Deserted

Fire pit

It was an annual tradition; one that none of the group ever wanted to let go of.

Fifty years ago, ten young people graduated from one of England’s most prestigious universities – which one isn’t important – they all had excellent degrees and bright futures ahead of them. To celebrate their success, they flew to South Africa to spend three months doing voluntary work with wildlife. That was the plan, anyway. Halfway through their stay, four of their number; Tom, Mary, Henry and Marcia; were ambushed in their vehicle by men armed with machetes. When they hadn’t return three hours after they were expected, the alarm was raised and search parties went out looking for them. Four bodies, barely recognisable as human, were found in the wilderness and, not without difficulty, identified as the missing graduates. The vehicle was never located.

Naturally, the remaining six cut short their stay, leaving for home as soon as the local police released them from their investigation. On the flight back to England they made a solemn vow that they would meet at the camp every year on the date their colleagues met their end; this as an act of remembrance and solidarity.

Back at home they all found jobs and life partners, started families and led full, normal lives; something that was denied to Tom, Mary, Henry and Marcia.

Two of the group, Jonathan and Louise, married and started a travel consultancy that would prove to be of great value to the group. They had two boys whom they named Thomas and Henry.

Peter and John eventually became partners in a law firm, married within the profession and raised families of their own. Kate and Emily, always close throughout their academic careers, shared a passion for charitable works and a commitment to women’s issues. They created Mary and Marcy’s Safe Place: a shelter for women and children who had become victims of domestic violence. Outwardly, they were close friends and no more – at least until the law and public attitudes became less antagonistic to their true relationship.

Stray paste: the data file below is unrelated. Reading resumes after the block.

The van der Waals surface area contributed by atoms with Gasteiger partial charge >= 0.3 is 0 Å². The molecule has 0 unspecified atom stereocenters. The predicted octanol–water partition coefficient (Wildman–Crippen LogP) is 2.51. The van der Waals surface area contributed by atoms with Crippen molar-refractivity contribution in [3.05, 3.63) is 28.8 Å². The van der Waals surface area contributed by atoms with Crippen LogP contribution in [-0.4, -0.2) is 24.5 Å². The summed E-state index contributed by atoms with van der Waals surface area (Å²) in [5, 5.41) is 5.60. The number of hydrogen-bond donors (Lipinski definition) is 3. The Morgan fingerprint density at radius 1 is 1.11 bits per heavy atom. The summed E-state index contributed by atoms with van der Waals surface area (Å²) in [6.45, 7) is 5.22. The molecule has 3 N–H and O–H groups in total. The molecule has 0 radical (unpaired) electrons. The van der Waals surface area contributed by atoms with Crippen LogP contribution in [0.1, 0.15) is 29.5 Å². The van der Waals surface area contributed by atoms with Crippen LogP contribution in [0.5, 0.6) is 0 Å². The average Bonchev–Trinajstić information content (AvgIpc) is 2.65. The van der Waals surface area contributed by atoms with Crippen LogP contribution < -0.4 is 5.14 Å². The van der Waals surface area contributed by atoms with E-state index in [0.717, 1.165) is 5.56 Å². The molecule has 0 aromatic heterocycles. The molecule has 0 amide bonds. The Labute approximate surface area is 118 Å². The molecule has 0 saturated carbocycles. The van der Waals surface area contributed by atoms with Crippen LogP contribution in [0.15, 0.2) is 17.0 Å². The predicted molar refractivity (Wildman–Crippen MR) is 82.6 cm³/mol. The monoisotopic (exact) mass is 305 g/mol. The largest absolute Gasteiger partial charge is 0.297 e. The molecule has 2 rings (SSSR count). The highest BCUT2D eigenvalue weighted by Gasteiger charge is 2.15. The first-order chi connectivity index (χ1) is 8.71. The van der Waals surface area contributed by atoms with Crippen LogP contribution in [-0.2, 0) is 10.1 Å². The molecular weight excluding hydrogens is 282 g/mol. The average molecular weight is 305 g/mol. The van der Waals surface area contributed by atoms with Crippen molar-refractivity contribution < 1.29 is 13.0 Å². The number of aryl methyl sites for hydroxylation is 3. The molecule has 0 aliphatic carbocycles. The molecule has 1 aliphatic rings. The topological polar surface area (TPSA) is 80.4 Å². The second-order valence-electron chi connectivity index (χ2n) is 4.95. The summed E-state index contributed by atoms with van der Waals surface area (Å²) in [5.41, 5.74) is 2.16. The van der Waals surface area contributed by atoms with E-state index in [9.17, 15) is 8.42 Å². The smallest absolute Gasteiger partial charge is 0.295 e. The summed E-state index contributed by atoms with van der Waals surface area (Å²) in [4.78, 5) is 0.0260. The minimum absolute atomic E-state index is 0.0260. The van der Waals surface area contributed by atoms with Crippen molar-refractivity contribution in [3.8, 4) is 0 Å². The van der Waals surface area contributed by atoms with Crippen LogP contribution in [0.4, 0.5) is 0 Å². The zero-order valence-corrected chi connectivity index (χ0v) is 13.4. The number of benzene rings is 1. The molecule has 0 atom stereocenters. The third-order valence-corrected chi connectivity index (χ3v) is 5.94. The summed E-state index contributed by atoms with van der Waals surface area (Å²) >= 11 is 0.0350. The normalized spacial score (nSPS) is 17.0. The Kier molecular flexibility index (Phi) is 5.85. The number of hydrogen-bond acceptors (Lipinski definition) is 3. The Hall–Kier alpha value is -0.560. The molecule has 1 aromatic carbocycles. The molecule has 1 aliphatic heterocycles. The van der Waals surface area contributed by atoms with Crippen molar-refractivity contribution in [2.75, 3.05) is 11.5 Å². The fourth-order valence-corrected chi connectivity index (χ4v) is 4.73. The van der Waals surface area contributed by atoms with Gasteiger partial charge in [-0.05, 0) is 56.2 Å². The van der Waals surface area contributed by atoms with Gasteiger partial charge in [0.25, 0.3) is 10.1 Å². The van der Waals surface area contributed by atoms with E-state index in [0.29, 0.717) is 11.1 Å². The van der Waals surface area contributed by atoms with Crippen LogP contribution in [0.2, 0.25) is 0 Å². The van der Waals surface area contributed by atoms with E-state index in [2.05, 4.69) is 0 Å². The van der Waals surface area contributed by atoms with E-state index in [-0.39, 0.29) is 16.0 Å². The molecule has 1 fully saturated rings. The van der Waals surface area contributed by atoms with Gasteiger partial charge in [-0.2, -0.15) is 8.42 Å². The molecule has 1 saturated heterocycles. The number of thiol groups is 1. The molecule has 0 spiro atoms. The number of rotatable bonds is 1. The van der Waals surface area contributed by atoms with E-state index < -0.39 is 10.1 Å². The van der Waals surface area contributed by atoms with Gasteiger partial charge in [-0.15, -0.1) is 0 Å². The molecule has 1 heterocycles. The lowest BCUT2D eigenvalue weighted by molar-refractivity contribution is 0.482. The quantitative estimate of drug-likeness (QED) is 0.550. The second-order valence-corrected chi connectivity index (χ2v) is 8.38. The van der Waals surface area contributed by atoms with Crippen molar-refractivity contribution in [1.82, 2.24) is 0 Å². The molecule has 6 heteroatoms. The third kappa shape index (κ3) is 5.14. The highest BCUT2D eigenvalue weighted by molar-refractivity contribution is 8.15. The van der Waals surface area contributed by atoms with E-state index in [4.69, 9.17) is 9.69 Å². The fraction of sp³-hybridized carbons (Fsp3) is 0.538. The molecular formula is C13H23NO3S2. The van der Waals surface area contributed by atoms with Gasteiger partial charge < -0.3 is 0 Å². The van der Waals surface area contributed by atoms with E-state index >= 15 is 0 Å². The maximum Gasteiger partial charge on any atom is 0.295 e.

Each year, on the weekend closest to the anniversary of their friends’ demise, the six got together for their pilgrimage. They flew down on Friday and back on Sunday. Saturday was their day of homage and remembrance, culminating in a barbecue around the fire pit adjacent to the accommodation huts.

Jonathan and Louise closed their office for the weekend and, until they were old enough to be left on their own for a few days, left their boys in the capable hands of their grandparents; Kate and Emily couldn’t close the refuge, but for those few days each year they were happy for the duty house manager to assume the reins. Peter and John travelled alone, leaving their families behind. 

For fully forty years, not one of them missed a single reunion. They couldn’t. It was a duty they owed – as deeply settled in their psyches as was a pilgrimage to a devoutly religious person. 

One by one, though, their numbers started to fall. Forty-two years in, Jonathan lost his fight against cancer and died at the age of sixty-five. Louise took his loss badly and was unable to join the group again. 

Over the years that followed, first Peter then John fell prey to the ravages of the years. Neither made it to their seventieth birthday.

Since then, only Kate and Emily made the trip. Both over seventy years old, they never considered stopping the practice.

Until last year.

Two years ago, Emily was diagnosed with Alzheimers. By last year’s reunion day, the disease was too far advanced to allow her to travel. Kate came alone.

Kate was due a couple of hours ago. I do hope she’s okay.


This was written in response to Kreative Kue 284 published on this site.


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